Bias in Football & Marketing
A high school football coach in Arkansas has a radical approach to the sport. Can marketers learn from him?
For anyone new here, I’m the founder of Woo Punch, a brand consultancy rooted in evidence-based brand design. I write about the evidence that debunks brand purpose, differentiation, brand love, loyalty marketing, customer personas, color psychology, mission statements, customer engagement, AdTech, and “hustle culture.”
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MEET COACH KEVIN KELLEY
In Little Rock, Arkansas (my hometown), nestled in a quiet neighborhood, is a private high school called Pulaski Academy. I grew up knowing “PA” as the pretentious school in town, looking down on the rest of us. However, the rest of the country knows Pulaski Academy for an entirely different reason. Their High School football coach, Kevin Kelley.
If you want to advance your football career past high school as a kicker, Pulaski Academy is the wrong school for you. That’s because Kevin Kelley never punts or kicks field goals.
When faced with 4th down and close to the goal posts, most teams try and kick the ball through the posts for 3 points and a field goal. In the same situation, but far away from the goal posts, most teams kick the ball back to the opposing team for a punt.
When allowed a kickoff, most teams kick the ball off. However, the Pulaski Academy Bruins always attempt onside kicks.
Conventional coaches accuse Kevin Kelley of gambling, but is he?
Imagine you are playing a game of poker, and the statistical probabilities of each hand’s success are displayed in front of you. You look at the numbers and make your moves accordingly.
The outcome is still unpredictable, but looking at the numbers gives you a considerable advantage with each hand.
In 2003 (right before starting his first season with the Bruins), Kevin Kelley watched a 15-minute grainy VHS tape of a Harvard professor (Kevin Kelley doesn’t seem to remember his name) explaining he had analyzed 3,000 games and concluded that teams should never punt the football.
Kevin Kelley took that grainy VHS tape seriously and gradually started punting less and less over the next couple of years. In the last 13 years, the Bruins have only punted the ball 8 total times. Even though we don’t know the name of this alleged “Harvard professor,” in 2005, David Romer, a professor at the University of California - Berkley, concluded the same after analyzing 700 NFL games (the highest level of football).
Romer suggested that football teams should never punt the football when facing 4th and 4 or less, regardless of where they are on the field. Kevin Kelley claims that if you fail on 4th down at your 5-yard line, the other team has a 92% chance of scoring a touchdown.
However, if you punt in that situation, the other team’s chances of scoring a touchdown are still very high, at 77%. For Kelley, that’s not a significant decline in risk. Especially when his team converts half of their 4th down attempts on average.
In 2006, Kevin Kelley started experimenting with onside kicks. He has found that when the Bruins have recovered at least one onside kick, they have won 117 games and only lost 3. Furthermore, they have never lost after 52 games when they have recovered two or more.
If the Bruins can score 4 times, they will likely recover at least one onside kick at a recovery rate of 1 in 5. Kevin Kelley likes those odds.
The other advantage of onside kicks is psychological. Because onside kicks are rare, most teams don’t practice recovering them. However, when facing Pulaski Academy, the opposing team is forced to spend valuable practice time working on recovering the Bruin’s onside kicks. That’s valuable time that they aren’t practicing fundamentals.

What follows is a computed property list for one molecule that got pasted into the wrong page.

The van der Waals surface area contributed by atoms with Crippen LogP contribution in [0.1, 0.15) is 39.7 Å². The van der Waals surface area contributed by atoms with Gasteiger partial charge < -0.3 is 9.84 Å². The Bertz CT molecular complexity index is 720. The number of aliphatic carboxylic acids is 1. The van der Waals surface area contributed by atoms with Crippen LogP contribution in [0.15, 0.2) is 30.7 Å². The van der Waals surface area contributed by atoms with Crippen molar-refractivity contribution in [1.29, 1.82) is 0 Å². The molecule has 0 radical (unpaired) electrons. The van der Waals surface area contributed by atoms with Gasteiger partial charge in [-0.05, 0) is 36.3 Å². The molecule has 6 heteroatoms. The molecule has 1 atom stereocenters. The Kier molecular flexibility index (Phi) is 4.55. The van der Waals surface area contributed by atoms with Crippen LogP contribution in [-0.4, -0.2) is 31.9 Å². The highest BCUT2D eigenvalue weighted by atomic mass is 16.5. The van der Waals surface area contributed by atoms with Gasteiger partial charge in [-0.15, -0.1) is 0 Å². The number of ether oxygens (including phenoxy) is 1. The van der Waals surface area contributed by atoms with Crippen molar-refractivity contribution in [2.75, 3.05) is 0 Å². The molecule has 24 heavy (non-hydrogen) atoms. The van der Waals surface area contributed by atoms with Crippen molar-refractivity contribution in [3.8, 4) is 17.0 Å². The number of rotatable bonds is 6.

At the end of the day, Kevin Kelley’s unconventional strategy would be useless if his team wasn’t winning football games.
But they do win. A lot.
Kevin Kelley has won 87% of his 225 games over 17 years.
To put that in perspective, out of hundreds of thousands of high school football coaches since the 1930s, Kevin Kelley has the 15th-ranked win percentage of all time.
He’s led the Bruins to the playoffs every year as their coach, taken them to 12 state championships, and won 9 of those. He’s a legend. He isn’t just a big fish in a little pond, either. Arkansas usually ranks 14th out of 48 states for college football recruits. The Bruins also frequently travel to their neighboring state of Texas (ranked #2) to play some of the best teams in the country.
In 2011, they played Highland Park in Dallas. Highland Park hadn’t lost a game on their home field in 17 years (and 84 games). Most Highland Park players weren’t even born the last time their team lost a game at home.
That day, they would be on the wrong side of history.
The Bruins won. 40-13.
So why haven’t other teams adopted Kevin Kelley’s winning strategy? Coach Kelley isn’t just some obscure coach in Arkansas.
He was named the USA Today High School coach of the year in 2016 and featured on ESPN in the New York Times, Sports Illustrated, The Wall Street Journal, and Time Magazine. His team was even incorporated into the script of the hit HBO show, Billions.
Coach Kelley is a friend and advisor to Nick Saban (the record holder for the most national titles in college football) and Bill Belichick (the record holder for the most national championships in the NFL). They are arguably the two greatest football coaches of all time.
Bill Belichick said of Kelley that he was “...probably the top high school coach in the country” and that he “has great respect for Coach Kelley.”
So, why aren’t other coaches going for it more on 4th down?
LOSS-AVERSION IN FOOTBALL
For the answer, let’s look at a cognitive bias called “loss-aversion.” Loss-aversion is the tendency for human beings to prefer avoiding the pain of a loss over the pleasure of a gain.